On December 8th, the 36th Annual Kennedy Center Honors inducted Herbie Hancock, Martina Arroyo, Shirley MacLaine, Billy Joel and Carlos Santana at a special event attended by the President and First Lady along with other Hollywood and political elites. The tribute concert aired on CBS last night, so RS whipped up a rundown of the night’s essential musical moments:
10. Any proper ceremony attended by President Barack Obama and First Lady Michelle should include the National Anthem, and while it’s no Jimi Hendrix freak-out, legendary Cuban trumpeter Arturo Sandoval’s clear, purist rendition of the standard was entirely worth catching.
9. After an introduction from jazz singer Tony Bennett, a rendition of Billy Joel’s “Big Shot” by Brendon Urie of Panic! At The Disco, and a ballad from Eagles singer and drummer Don Henley, the crowd roars to greet best-selling country artist Garth Brooks. Though his voice isn’t in peak form for every tune, he nails “Goodnight Saigon,” complete with a choir of veterans.
8. Introducing inductee Carlos Santana, singer Harry Belafonte — most famous for his hit “Day-O (The Banana Boat Song)” — riffs on Mexican immigration and how Santana “took [his] job.” Watching Belafonte dance around such a hot-button topic in front of a room half-filled with politicians is painfully hilarious.
7. Bluesman Buddy Guy, a previous inductee whom Santana adores, grooves to his own rendition of Willie Dixon’s classic, “I’m Your Hoochie Coochie Man.” It’s even soulful enough to get Michelle Obama moving in her seat.
6. On Santana’s “Everybody’s Everything,” Steve Winwood brings vintage chops to the stage with both his sideburns and his riveting vocals. The song climaxes when legendary percussionist Sheila E., Prince’s former bandmate, takes a timbale solo so fiery she ends up knocking over a cymbal and tossing her sticks to the ground.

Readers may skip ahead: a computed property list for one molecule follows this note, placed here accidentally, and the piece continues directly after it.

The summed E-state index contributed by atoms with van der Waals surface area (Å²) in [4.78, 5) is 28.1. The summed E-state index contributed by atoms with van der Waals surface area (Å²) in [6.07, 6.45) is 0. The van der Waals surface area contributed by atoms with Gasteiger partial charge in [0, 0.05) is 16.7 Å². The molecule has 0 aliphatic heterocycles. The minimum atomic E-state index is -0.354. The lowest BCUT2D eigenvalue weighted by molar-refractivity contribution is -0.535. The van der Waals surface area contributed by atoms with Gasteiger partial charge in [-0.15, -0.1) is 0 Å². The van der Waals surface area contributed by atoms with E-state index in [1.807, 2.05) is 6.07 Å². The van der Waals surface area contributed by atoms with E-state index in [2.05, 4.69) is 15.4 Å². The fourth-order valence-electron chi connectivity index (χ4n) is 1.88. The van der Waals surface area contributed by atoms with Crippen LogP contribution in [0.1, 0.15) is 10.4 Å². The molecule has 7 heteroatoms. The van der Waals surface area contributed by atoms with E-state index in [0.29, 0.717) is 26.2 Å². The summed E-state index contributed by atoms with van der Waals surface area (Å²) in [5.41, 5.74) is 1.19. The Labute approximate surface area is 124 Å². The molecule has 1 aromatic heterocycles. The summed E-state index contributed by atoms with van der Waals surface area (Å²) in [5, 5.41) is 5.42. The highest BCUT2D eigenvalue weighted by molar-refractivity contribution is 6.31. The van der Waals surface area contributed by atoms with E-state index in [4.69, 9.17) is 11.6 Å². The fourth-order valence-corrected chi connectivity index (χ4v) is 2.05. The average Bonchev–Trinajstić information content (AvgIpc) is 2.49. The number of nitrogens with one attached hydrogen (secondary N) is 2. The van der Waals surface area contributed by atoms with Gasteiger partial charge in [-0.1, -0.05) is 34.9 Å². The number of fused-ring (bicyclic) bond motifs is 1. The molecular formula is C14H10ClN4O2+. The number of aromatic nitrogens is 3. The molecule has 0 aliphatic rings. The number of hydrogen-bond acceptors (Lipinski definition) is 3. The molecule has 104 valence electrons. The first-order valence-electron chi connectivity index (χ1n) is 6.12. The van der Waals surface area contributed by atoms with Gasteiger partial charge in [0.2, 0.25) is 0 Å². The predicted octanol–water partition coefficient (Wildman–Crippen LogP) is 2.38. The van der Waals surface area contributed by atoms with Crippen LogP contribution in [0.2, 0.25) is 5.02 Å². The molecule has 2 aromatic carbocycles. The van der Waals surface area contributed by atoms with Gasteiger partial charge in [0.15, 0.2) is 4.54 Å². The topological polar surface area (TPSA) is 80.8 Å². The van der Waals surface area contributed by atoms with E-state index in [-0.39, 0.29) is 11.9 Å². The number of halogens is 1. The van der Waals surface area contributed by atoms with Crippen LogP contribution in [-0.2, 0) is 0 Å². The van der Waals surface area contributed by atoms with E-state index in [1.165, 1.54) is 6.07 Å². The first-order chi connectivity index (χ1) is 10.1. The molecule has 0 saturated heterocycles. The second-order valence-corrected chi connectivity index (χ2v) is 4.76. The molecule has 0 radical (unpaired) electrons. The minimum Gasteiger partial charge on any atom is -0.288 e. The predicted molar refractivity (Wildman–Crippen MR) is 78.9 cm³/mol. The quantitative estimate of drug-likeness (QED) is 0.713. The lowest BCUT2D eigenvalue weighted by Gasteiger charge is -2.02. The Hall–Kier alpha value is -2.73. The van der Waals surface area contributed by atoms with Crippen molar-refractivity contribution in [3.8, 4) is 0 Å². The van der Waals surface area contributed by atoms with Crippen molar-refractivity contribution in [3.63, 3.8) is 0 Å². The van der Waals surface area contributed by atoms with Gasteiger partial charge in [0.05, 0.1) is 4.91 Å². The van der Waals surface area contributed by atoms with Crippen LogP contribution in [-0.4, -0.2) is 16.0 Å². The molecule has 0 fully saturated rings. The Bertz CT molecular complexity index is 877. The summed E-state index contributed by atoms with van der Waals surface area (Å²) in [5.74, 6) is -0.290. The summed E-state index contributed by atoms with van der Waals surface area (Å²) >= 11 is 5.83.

5. The heavy rhythms of a 14-piece Santana tribute band, featuring Orianthi Panagaris, Alice Cooper’s acclaimed touring guitarist, begins with Fher Olvera of Latin rock superstars Maná singing a charismatic lead. The show jumps up a notch when Rage Against the Machine’s Tom Morello steps onstage for “Black Magic Woman,” ramping up a Santana-style guitar solo that culminates with his own signature octave-jumping and turntable-mimicry.
4. After a great bebop set featuring trumpeter Terence Blanchard and pianist Chick Corea among others, bassist Marcus Miller shows up to lead a funkier, hip-hop style segment alongside Beastie Boys’ DJ Mix Master Mike and plenty of keytar action. The flamboyant, early Eighties Hancock vibe is a sight to behold.
3. Topping off an already wild Herbie Hancock tribute, Snoop Dogg rolls up in a velvety tux, holding a blinged-out mic, driving the crowd wild. The O.G. mingles his “Gin & Juice” with Us3’s Hancock-sampling “Cantaloop (Flip Fantasia),” and he even gets a few politicians into the action when he throws in a few call-and-response “heys” and “hos.” Afterward, Snoop humbly turns to Hancock noting, “Thank you for creating hip-hop.”
2. After walking onstage to introduce Herbie Hancock, Bill O’Riley, the infamous conservative political pundit, clears the air admitting, “I know, I’m surprised too.” The host gives an earnest introduction to the multi-talented inductee, and afterward he makes sure to shake Snoop Dogg’s hand — the unlikely juxtaposition of the two figures suits Hancock’s diverse tribute perfectly.
1. Concluding the night, the elegant Rufus Wainwright sings a showstopping rendition of “New York State of Mind” followed by an immensely soulful “Piano Man,” where he’s joined by the veterans once again, along with Brooks, Bennett, Henley and most of the audience.